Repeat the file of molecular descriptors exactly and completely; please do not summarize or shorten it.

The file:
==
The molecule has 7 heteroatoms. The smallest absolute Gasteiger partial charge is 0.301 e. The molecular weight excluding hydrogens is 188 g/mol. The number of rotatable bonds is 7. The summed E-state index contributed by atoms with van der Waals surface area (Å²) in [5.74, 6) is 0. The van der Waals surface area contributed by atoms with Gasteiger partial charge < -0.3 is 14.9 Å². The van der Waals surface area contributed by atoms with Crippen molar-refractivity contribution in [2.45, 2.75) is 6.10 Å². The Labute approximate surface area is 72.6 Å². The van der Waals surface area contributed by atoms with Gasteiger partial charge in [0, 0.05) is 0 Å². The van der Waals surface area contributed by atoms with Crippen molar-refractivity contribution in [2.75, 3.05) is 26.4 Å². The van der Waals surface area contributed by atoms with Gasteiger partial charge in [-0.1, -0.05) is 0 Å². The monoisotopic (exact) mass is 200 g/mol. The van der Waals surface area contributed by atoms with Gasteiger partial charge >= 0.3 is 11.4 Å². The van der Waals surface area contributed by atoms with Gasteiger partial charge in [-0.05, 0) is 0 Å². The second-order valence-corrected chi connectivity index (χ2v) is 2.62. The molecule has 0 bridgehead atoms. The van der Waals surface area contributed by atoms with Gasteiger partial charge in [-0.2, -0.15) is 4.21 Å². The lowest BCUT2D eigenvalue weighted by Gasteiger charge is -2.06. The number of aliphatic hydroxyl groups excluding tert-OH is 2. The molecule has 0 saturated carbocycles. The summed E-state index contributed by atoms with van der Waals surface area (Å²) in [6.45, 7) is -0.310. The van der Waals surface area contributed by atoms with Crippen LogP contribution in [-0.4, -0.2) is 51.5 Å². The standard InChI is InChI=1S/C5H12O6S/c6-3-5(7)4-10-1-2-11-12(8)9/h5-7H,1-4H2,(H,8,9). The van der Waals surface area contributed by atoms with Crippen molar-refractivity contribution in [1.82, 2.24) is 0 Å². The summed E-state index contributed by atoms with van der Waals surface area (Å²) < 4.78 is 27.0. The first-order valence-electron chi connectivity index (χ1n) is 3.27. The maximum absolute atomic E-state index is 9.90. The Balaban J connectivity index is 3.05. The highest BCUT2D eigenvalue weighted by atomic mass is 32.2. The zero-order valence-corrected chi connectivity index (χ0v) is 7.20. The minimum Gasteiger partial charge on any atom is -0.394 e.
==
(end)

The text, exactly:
The molecule has 7 heteroatoms. The smallest absolute Gasteiger partial charge is 0.301 e. The molecular weight excluding hydrogens is 188 g/mol. The number of rotatable bonds is 7. The summed E-state index contributed by atoms with van der Waals surface area (Å²) in [5.74, 6) is 0. The van der Waals surface area contributed by atoms with Gasteiger partial charge < -0.3 is 14.9 Å². The van der Waals surface area contributed by atoms with Crippen molar-refractivity contribution in [2.45, 2.75) is 6.10 Å². The Labute approximate surface area is 72.6 Å². The van der Waals surface area contributed by atoms with Gasteiger partial charge in [0, 0.05) is 0 Å². The van der Waals surface area contributed by atoms with Crippen molar-refractivity contribution in [2.75, 3.05) is 26.4 Å². The van der Waals surface area contributed by atoms with Gasteiger partial charge in [-0.1, -0.05) is 0 Å². The monoisotopic (exact) mass is 200 g/mol. The van der Waals surface area contributed by atoms with Gasteiger partial charge >= 0.3 is 11.4 Å². The van der Waals surface area contributed by atoms with Gasteiger partial charge in [-0.05, 0) is 0 Å². The second-order valence-corrected chi connectivity index (χ2v) is 2.62. The molecule has 0 bridgehead atoms. The van der Waals surface area contributed by atoms with Gasteiger partial charge in [-0.2, -0.15) is 4.21 Å². The lowest BCUT2D eigenvalue weighted by Gasteiger charge is -2.06. The number of aliphatic hydroxyl groups excluding tert-OH is 2. The molecule has 0 saturated carbocycles. The summed E-state index contributed by atoms with van der Waals surface area (Å²) in [6.45, 7) is -0.310. The van der Waals surface area contributed by atoms with Crippen LogP contribution in [-0.4, -0.2) is 51.5 Å². The standard InChI is InChI=1S/C5H12O6S/c6-3-5(7)4-10-1-2-11-12(8)9/h5-7H,1-4H2,(H,8,9). The van der Waals surface area contributed by atoms with Crippen molar-refractivity contribution in [1.82, 2.24) is 0 Å². The summed E-state index contributed by atoms with van der Waals surface area (Å²) < 4.78 is 27.0. The first-order valence-electron chi connectivity index (χ1n) is 3.27. The maximum absolute atomic E-state index is 9.90. The Balaban J connectivity index is 3.05. The highest BCUT2D eigenvalue weighted by atomic mass is 32.2. The zero-order valence-corrected chi connectivity index (χ0v) is 7.20. The minimum Gasteiger partial charge on any atom is -0.394 e.